Go back

Today marks the 1st federal holiday honouring the lost children and survivors of residential schools, their families and communities. This coincides with Orange Shirt Day, an Indigenous-led commemorative day that takes place each year on Sept. 30th.


What is the National Day for Truth and Reconciliation?


National Day for Truth and Reconciliation is a new federal holiday taking place each year on Sept. 30th.

This day honours the lost children and survivors of residential schools, their families and communities. Public commemoration of this painful history and its ongoing impacts on Indigenous communities is an important part of the reconciliation process.

The BC Emergency Medicine Network office is closed on September 30, 2021, in the spirit of reconciliation. Please join us in honouring this day through personal reflection, education and awareness activities, or by participating in Orange Shirt Day.


What is Orange Shirt Day?


Orange Shirt Day is an Indigenous-led grassroots commemorative day to honour children who survived Indian Residential Schools and remembers those who did not. Orange Shirt Day began in 2013 and takes place on Sept. 30th each year.

It honours the experience of Phyllis Webstad, from the Stswecem’c Xgat’tem First Nation, on her first day of school, where she arrived dressed in a new orange shirt, which was taken from her. Orange Shirt Day now symbolizes the stripping away of culture, freedom and self-esteem experienced by Indigenous children over generations. Read Phyllis Webstad’s story in her own words.

To show support for Orange Shirt Day, organizers encourage people to consider how they can contribute to positive change for Indigenous communities, and to wear the commemorative orange shirt. It’s strongly recommended to purchase a shirt form an Indigenous-owned organization, such as the Orange Shirt Society, whose proceeds contribute to support Indian Residential School Reconciliation and survivors.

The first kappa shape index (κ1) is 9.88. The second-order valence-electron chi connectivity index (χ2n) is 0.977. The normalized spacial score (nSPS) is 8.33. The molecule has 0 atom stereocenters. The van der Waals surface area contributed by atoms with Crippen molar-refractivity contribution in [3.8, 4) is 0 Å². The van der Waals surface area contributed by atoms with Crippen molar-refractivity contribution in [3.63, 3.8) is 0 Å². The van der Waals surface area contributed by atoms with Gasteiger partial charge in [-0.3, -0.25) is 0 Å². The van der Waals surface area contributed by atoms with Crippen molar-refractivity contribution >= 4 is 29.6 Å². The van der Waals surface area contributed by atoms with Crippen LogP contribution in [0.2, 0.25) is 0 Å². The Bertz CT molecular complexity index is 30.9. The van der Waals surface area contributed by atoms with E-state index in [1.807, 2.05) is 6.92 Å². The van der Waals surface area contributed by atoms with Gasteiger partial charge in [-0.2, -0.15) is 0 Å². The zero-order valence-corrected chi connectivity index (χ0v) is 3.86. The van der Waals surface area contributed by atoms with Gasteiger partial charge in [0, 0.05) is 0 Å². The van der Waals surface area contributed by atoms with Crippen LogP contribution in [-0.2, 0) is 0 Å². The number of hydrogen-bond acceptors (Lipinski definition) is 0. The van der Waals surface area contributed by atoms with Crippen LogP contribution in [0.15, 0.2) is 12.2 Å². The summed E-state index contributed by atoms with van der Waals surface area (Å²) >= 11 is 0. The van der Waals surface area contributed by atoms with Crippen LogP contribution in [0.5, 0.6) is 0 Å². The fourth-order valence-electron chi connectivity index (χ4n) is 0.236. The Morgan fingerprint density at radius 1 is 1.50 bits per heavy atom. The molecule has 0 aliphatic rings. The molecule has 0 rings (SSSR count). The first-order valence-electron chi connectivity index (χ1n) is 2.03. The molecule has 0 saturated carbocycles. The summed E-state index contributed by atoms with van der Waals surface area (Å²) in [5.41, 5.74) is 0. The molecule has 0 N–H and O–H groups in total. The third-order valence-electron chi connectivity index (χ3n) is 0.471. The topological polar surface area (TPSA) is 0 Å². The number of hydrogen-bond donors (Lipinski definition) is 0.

BC Emergency Medicine Network Resources



Supports for Indigenous Peoples


  • KUU-US Crisis Line Society: Provides a First Nations and Indigenous specific crisis line available 24hrs a day, 7 days a week, toll-free anywhere in BC at 1-800-588-8717. Alternatively, call direct into the Youth Line at 250 723-2040 or the Adult Line at 250 723-4050, or online.
  • Mental Health Benefit via FNHA: A plan that covers counselling services from a qualified mental health provider, including psychologists, clinical counsellors and social workers. Your plan will cover as many hours of counselling as you and your provider determine you need. Even if you do not have status, you may be eligible for mental health coverage through one of the specialized mental health programs funded by Indigenous Services Canada. Please see this page here for how to access this service
  • Pacific Association of First Nations Women (PAFNW): Has a variety of FREE participatory programs and inclusive events to support wellness, including Brushings, Drum Circles, and even one on one counselling services to support you during COVID-19 or when you’ve just had a hard day. Please see here for more information
  • National Indian Residential School Crisis Line
    This support line has been set up to provide support for former Residential School students and those affected. Access emotional and crisis referral services by calling the 24-hour national crisis line: 1 866 925-4419.


What can settlers do?



Other Resources




Add public comment…


See All